Both Shue and Phillips are remembered at the National Fallen Firefighters Memorial in Emmitsburg, Md. North Carolina has 130 firefighters memorialized there, and of those six are from Rowan County — four from Salisbury and two from Locke.
“As I was thinking about how I would describe Jim and Chris,” said David Linker, president of the Locke board, “two things stuck in my mind. They both had big smiles and a giving heart.”
Linker said the memorial project started out to honor Shue and Phillips, but as the committee discussed it, members also wanted to honor all the firefighters, EMS personnel and community volunteers.
“We realized there would be no way to identify all the people who had supported the fire department during its 60 years of existence,” Linker said, “so the committee decided to honor all who have served Locke.”
The committee included Linker, Alexander, Elizabeth Phillips, Nancy Shue, Terri Welch, Cathy Brown and Delane and Susan Turman. According to Mary Anne Parrish, no tax monies were used in creating the memorial.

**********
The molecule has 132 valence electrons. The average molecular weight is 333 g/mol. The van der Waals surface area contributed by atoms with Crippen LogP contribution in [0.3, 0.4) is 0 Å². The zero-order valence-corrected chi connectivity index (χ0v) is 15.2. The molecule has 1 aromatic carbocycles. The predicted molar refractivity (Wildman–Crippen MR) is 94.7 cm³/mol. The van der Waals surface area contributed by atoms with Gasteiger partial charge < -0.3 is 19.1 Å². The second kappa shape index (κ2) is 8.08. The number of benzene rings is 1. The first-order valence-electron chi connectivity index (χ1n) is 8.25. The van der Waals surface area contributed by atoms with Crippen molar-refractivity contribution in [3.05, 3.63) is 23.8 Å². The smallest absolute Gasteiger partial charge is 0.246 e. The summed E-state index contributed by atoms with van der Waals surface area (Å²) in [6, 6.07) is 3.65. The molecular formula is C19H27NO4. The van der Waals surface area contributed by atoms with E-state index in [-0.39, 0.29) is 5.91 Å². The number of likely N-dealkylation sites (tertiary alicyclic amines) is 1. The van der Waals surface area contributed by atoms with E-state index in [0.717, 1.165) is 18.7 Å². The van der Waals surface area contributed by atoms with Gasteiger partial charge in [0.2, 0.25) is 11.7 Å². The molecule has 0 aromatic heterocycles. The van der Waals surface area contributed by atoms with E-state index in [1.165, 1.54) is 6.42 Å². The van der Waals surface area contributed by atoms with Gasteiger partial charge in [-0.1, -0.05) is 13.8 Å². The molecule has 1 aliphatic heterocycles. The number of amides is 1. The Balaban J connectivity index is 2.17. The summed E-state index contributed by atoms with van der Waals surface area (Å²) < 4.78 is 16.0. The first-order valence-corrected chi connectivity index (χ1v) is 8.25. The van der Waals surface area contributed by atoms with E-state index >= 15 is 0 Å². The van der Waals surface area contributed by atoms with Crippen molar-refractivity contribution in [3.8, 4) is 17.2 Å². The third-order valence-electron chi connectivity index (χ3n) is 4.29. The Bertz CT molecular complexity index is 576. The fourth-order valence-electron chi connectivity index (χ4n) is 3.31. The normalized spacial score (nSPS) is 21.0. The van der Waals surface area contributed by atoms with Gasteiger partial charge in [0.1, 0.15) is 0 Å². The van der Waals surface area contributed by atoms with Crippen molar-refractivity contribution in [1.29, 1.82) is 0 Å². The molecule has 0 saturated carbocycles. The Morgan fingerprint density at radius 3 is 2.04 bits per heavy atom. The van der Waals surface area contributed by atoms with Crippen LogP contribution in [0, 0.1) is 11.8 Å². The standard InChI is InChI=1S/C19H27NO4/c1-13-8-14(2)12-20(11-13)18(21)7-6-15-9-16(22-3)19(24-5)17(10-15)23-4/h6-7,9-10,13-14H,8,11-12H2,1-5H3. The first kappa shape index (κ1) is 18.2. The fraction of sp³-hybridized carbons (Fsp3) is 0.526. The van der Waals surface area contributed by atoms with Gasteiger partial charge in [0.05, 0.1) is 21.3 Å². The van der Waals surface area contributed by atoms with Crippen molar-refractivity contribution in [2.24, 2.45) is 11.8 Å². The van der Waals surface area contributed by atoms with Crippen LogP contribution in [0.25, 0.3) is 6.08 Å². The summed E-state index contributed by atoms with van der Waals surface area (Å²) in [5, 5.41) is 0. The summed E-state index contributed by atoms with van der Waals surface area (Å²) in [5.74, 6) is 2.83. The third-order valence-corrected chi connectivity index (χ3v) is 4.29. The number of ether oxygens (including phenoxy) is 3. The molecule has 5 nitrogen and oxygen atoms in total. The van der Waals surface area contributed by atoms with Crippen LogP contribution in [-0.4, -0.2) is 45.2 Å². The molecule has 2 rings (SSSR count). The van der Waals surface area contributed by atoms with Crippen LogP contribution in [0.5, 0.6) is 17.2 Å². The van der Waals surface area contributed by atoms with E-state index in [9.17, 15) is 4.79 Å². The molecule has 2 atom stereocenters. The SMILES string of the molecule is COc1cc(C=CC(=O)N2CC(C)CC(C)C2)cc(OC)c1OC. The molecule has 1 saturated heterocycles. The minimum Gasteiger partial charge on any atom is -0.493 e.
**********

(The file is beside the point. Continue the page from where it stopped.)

Funds came from individual donations, business contributions and two insurance companies, which carry a clause as part of their policies that provide for paying part of a cost of an insured firefighter’s memorial.
Parrish thanked the following for “helping to bring this dream to reality”: Salisbury Marble and Granite Co., Condor Flag Co., Captured Moments in Stone, Yates and Funderburke Concrete Finishing, David Miller and the Locke Fire Department staff.
“May this memorial be a place of peace, reflection and remembrance for both the community and Locke Township Fire Department,” Parrish said.
Along with Engine 624, Locke firefighters Bradley McKnight, Jonathan McCulloh, Steven Dale and Jacob Lingle recently returned from the Lumberton and Allenton areas where they performed water rescues and helped in providing fire protection. They came back Thursday after a 16-day deployment.
On Jan. 13, 1956, Locke Fire Department was formed with 170 charter members. Today, the department covers 14 percent of Rowan County’s population, has more than 60 volunteers and a paid staff of seven people.
Locke has a manned station providing 24-hour coverage, 16 pieces of equipment, three stations overall, and last year the department answered 1,258 service calls.
Contact Mark Wineka at 704-797-4263.